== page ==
Sherman Middle School

Sherman Middle School on Madison's North Side will have a different principal next school year after Kristin Foreman decided to leave the position.

A week after one of her former teachers publicly criticized her tenure, Kristin Foreman announced Monday that she is leaving her position as principal of Madison’s Sherman Middle School.

Karen Vieth, who left her position at Sherman this month, accused Foreman in a June 11 blog post of contributing to a school “in crisis,” where staff were disrespected and student behavior had deteriorated. Madison School District Superintendent Jennifer Cheatham then defended Foreman in a note to parents, which set off more rounds of criticism of the administration’s handling of the incident.

In an email to the “Sherman community,” Foreman wrote Monday that “after reflection over the past several days, I have come to the conclusion that given the current context, the best decision for me and for Sherman is for me to leave my position as principal.”

Kristin Foreman


She said she will work to “ensure a smooth transition for Sherman.”

District spokeswoman Rachel Strauch-Nelson said the district was working to find another position for Foreman.

“We respect Kristin’s decision, and we also believe she has the desire, skills and ability to continue to contribute to our district,” Strauch-Nelson said, adding the district would seek to identify an interim principal in the coming weeks.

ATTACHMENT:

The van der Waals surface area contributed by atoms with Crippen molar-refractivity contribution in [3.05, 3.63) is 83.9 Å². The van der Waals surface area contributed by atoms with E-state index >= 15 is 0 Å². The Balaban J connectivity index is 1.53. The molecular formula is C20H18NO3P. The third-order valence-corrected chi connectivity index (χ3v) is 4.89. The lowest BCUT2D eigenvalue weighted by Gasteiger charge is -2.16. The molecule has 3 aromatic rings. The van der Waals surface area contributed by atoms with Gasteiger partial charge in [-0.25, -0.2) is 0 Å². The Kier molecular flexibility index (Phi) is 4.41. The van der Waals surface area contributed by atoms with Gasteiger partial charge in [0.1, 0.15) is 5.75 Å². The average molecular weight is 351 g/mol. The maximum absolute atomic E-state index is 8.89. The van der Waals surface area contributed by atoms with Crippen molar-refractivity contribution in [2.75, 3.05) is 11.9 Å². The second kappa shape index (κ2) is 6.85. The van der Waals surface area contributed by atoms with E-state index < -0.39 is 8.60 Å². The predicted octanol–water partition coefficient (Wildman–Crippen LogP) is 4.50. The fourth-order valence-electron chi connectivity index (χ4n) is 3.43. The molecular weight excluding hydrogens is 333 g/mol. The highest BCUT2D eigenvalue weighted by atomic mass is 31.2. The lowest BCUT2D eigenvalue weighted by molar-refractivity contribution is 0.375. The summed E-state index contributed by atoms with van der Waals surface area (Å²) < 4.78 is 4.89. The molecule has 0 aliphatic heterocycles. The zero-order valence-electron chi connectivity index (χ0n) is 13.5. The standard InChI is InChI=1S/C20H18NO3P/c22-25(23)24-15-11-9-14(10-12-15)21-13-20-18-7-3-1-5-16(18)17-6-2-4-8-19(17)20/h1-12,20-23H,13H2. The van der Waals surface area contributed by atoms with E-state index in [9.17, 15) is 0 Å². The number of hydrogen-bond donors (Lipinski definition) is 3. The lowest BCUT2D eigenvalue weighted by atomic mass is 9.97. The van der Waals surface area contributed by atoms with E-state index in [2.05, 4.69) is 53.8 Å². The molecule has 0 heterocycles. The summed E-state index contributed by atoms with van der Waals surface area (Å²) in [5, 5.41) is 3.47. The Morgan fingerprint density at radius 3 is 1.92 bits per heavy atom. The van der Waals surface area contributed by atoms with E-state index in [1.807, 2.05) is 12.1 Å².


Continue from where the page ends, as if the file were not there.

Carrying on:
Vieth’s blog post came after a group of parents complained in a May 30 letter to Foreman and a district official that there would be more than 20 vacant positions at Sherman by the end of the school year.

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In response to Vieth’s blog post, Cheatham and the School Board’s president and vice president said on June 12 the district’s central office was working with Foreman to improve conditions at the school. At the same time, they said, “we have grave concerns regarding the type of personal, public shaming of a principal, in this case a principal of color, that has taken place in recent days.”

Foreman is black, although Vieth did not mention her race in her blog post.

Cheatham’s response prompted a furious backlash on social media by critics who said race had not factored into their criticism of Foreman. Cheatham said in a Wednesday statement that the message to parents the day before referenced Foreman’s race “because we think it is important.”

“There is a history in our community, and our school district, of not sufficiently welcoming, supporting, and providing grace to staff and principals of color,” she said. “This is not about deflecting criticism. We have to do better as a community.”

Foreman said in a letter to Sherman staff last week that the 2018-19 school year was to be a “year of renewal” and that she was making changes to her leadership style and would be more accessible to staff and parents and be more visible in the school.

In her email Monday, Foreman said she was proud of “what we have accomplished over the last three years,” pointing specifically to the use of “restorative practices,” increasing the use of the district’s program for helping at-risk youth graduate, and implementing “parent listening sessions.”

She did not respond to a request for comment.

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